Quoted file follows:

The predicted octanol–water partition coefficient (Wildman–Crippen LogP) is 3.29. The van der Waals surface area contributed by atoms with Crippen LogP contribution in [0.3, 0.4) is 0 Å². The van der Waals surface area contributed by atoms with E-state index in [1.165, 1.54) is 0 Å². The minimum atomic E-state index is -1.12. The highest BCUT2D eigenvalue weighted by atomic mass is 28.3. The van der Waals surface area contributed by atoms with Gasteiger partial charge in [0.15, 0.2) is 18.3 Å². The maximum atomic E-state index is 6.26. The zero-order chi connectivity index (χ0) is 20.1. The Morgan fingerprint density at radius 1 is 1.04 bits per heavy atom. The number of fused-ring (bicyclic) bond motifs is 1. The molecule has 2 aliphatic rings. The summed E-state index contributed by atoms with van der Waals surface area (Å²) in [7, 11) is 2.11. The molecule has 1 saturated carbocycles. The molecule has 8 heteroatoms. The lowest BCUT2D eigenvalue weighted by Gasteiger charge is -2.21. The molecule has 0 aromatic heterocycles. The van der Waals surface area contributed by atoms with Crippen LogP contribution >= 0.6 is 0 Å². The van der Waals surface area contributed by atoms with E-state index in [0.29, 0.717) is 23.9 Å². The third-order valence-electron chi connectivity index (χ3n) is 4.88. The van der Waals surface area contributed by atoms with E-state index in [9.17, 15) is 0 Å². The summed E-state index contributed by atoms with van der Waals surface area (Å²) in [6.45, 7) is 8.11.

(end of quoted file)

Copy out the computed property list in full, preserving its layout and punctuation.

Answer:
The predicted octanol–water partition coefficient (Wildman–Crippen LogP) is 3.29. The van der Waals surface area contributed by atoms with Crippen LogP contribution in [0.3, 0.4) is 0 Å². The van der Waals surface area contributed by atoms with E-state index in [1.165, 1.54) is 0 Å². The minimum atomic E-state index is -1.12. The highest BCUT2D eigenvalue weighted by atomic mass is 28.3. The van der Waals surface area contributed by atoms with Gasteiger partial charge in [0.15, 0.2) is 18.3 Å². The maximum atomic E-state index is 6.26. The zero-order chi connectivity index (χ0) is 20.1. The Morgan fingerprint density at radius 1 is 1.04 bits per heavy atom. The number of fused-ring (bicyclic) bond motifs is 1. The molecule has 2 aliphatic rings. The summed E-state index contributed by atoms with van der Waals surface area (Å²) in [7, 11) is 2.11. The molecule has 1 saturated carbocycles. The molecule has 8 heteroatoms. The lowest BCUT2D eigenvalue weighted by Gasteiger charge is -2.21. The molecule has 0 aromatic heterocycles. The van der Waals surface area contributed by atoms with Crippen LogP contribution >= 0.6 is 0 Å². The van der Waals surface area contributed by atoms with E-state index in [0.29, 0.717) is 23.9 Å². The third-order valence-electron chi connectivity index (χ3n) is 4.88. The van der Waals surface area contributed by atoms with E-state index in [9.17, 15) is 0 Å². The summed E-state index contributed by atoms with van der Waals surface area (Å²) in [6.45, 7) is 8.11.